Takata air bag recall could surpass 60 million as NHTSA finds more problems
by Tom Krisher and Joan Lowy, The Associated Press
The expansion is likely to include about 35 million additional front air bag inflators on U.S. roads—this is already the biggest auto recall in U.S. history
DETROIT—U.S. auto safety regulators are in talks with Takata Corp. to add tens of millions of air bag inflators to what already is the biggest auto recall in American history, three people briefed on the matter said.
The government’s National Highway Traffic Safety Administration wants the Japanese company to agree to a recall that could more than double the 28.8 million Takata inflators that already must be replaced, according to the people who requested anonymity because talks are still ongoing. An announcement could come as soon as April 4.
Unlike most air bag makers, Takata’s inflators use the chemical ammonium nitrate to fill air bags in a crash. But they can explode with too much force, blowing apart a metal canister and spewing shrapnel into drivers and passengers. At least 11 people have died worldwide and over 100 have been hurt by the inflators. The latest death was a 17-year-old Texas girl who got into a relatively minor crash while driving her family’s 2002 Honda Civic.
Neither the government nor Takata would say if more recalls are coming, but under an agreement reached with the company last year, it must prove that the inflators are safe or begin recalling them in 2018.
The government wants Takata to recall air bag inflators that don’t have a drying agent called a dessicant, but the size of the recall expansion is unclear, the people said. The expansion is likely to include about 35 million front air bag inflators on U.S. roads without the drying agent.
But that still wouldn’t be a total recall of Takata air bags. NHTSA has said there are a total of 85 million unrecalled Takata inflators in U.S. vehicles, some with and without the drying agent.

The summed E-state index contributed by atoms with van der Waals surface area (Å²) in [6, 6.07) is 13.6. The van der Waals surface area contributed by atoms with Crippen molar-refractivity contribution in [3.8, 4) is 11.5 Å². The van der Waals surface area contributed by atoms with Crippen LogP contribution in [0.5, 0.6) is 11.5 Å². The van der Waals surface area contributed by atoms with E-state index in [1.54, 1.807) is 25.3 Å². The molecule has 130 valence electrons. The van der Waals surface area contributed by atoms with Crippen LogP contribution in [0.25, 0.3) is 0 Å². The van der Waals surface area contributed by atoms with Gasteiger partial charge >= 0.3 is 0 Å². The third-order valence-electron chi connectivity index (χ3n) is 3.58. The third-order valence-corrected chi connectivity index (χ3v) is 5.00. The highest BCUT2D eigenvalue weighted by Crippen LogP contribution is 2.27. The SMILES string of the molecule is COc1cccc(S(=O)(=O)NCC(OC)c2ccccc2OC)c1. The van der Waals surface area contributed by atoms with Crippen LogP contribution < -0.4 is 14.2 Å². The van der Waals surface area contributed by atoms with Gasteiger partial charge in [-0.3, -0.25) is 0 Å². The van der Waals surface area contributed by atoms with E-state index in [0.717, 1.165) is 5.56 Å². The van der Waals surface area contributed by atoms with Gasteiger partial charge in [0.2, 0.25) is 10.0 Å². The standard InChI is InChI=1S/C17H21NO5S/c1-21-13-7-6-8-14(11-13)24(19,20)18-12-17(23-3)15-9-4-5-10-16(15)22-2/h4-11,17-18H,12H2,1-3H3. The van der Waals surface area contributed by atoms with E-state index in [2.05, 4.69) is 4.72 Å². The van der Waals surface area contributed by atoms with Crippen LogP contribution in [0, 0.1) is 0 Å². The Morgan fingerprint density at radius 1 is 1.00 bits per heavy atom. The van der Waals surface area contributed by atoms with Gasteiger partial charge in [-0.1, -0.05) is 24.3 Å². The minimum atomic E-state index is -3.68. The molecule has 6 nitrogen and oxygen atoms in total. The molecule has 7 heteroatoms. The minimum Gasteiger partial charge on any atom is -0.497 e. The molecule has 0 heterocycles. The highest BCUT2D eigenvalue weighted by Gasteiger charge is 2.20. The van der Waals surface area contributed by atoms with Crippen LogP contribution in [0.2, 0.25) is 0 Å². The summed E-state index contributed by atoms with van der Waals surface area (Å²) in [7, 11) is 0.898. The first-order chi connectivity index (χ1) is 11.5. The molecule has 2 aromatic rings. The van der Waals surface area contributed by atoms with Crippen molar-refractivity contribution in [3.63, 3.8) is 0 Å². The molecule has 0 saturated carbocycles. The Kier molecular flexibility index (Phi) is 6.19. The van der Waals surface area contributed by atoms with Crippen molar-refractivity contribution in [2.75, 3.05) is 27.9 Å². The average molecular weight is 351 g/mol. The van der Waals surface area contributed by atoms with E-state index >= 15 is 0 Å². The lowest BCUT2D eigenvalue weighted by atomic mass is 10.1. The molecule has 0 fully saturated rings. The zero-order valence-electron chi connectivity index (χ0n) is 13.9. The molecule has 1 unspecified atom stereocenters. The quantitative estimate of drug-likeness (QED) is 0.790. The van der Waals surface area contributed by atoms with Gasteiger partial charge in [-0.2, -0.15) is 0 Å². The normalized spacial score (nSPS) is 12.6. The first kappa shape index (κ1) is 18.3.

Such an expansion would cost Takata billions on top of what it already has spent replacing inflators, raising concerns about the company’s financial health.
Takata did say in a statement that it is working with NHTSA and automakers “to develop long-term, orderly solutions to these important safety issues.”
NHTSA said it has reviewed the findings of three separate investigations into the inflators and “will take all appropriate actions to make sure air bags in Americans’ vehicles are safe.”
The problem has been linked to older cars with long-term exposure to high humidity. That’s why replacement parts are being targeted to areas such as the U.S. Gulf Coast, although many of the cars have been recalled nationwide. No one knows for certain how long it takes for the ammonium nitrate to deteriorate or whether inflators in older cars in cooler, less-humid states might explode in the future. That makes the safety of Takata inflators _ which are in driver, passenger and side air bags _ a potentially deadly unknown.
NHTSA has said that no inflators that contain the dessicant have ruptured, either in tests or on the road, except for two side air bag ruptures in testing that were blamed on a separate manufacturing defect. The agency based its estimate on data provided by Takata and the 14 car and truck makers that have Takata inflators in their vehicles.
Takata has agreed not to sign any more contracts to sell ammonium nitrate inflators and phase it out of manufacturing by the end of 2018.
Earlier this year, scientists hired by 10 automakers blamed the trouble on a combination of volatile ammonium nitrate, heat and humidity, and inflator containers that may let moisture seep in.